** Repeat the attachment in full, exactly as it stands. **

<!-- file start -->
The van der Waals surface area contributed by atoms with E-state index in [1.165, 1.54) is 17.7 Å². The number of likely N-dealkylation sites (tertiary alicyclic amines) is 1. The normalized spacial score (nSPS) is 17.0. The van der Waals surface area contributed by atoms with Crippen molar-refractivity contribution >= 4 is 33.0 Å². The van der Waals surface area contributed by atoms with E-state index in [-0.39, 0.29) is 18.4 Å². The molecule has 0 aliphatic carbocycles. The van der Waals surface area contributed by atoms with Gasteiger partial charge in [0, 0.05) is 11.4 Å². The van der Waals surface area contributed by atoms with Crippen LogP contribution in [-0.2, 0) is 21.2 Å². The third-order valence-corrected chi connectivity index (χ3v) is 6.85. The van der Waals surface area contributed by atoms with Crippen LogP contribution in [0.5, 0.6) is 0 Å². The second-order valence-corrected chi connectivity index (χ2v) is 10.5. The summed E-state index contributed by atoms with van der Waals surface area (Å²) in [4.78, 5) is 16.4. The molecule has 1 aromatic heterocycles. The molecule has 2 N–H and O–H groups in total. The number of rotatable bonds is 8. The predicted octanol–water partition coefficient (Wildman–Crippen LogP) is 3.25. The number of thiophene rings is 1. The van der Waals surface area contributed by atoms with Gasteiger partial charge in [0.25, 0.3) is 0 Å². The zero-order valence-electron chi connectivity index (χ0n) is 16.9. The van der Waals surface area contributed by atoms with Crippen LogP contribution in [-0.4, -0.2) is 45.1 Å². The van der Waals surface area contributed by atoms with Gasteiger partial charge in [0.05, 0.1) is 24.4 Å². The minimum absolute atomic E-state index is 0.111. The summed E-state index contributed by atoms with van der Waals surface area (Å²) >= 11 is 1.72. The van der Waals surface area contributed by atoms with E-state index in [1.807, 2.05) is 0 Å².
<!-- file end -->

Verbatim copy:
The van der Waals surface area contributed by atoms with E-state index in [1.165, 1.54) is 17.7 Å². The number of likely N-dealkylation sites (tertiary alicyclic amines) is 1. The normalized spacial score (nSPS) is 17.0. The van der Waals surface area contributed by atoms with Crippen molar-refractivity contribution >= 4 is 33.0 Å². The van der Waals surface area contributed by atoms with E-state index in [-0.39, 0.29) is 18.4 Å². The molecule has 0 aliphatic carbocycles. The van der Waals surface area contributed by atoms with Gasteiger partial charge in [0, 0.05) is 11.4 Å². The van der Waals surface area contributed by atoms with Crippen LogP contribution in [-0.2, 0) is 21.2 Å². The third-order valence-corrected chi connectivity index (χ3v) is 6.85. The van der Waals surface area contributed by atoms with Crippen LogP contribution in [0.5, 0.6) is 0 Å². The second-order valence-corrected chi connectivity index (χ2v) is 10.5. The summed E-state index contributed by atoms with van der Waals surface area (Å²) in [4.78, 5) is 16.4. The molecule has 1 aromatic heterocycles. The molecule has 2 N–H and O–H groups in total. The number of rotatable bonds is 8. The predicted octanol–water partition coefficient (Wildman–Crippen LogP) is 3.25. The number of thiophene rings is 1. The van der Waals surface area contributed by atoms with Gasteiger partial charge in [0.25, 0.3) is 0 Å². The zero-order valence-electron chi connectivity index (χ0n) is 16.9. The van der Waals surface area contributed by atoms with Crippen LogP contribution in [-0.4, -0.2) is 45.1 Å². The van der Waals surface area contributed by atoms with Gasteiger partial charge in [0.05, 0.1) is 24.4 Å². The minimum absolute atomic E-state index is 0.111. The summed E-state index contributed by atoms with van der Waals surface area (Å²) >= 11 is 1.72. The van der Waals surface area contributed by atoms with E-state index in [1.807, 2.05) is 0 Å².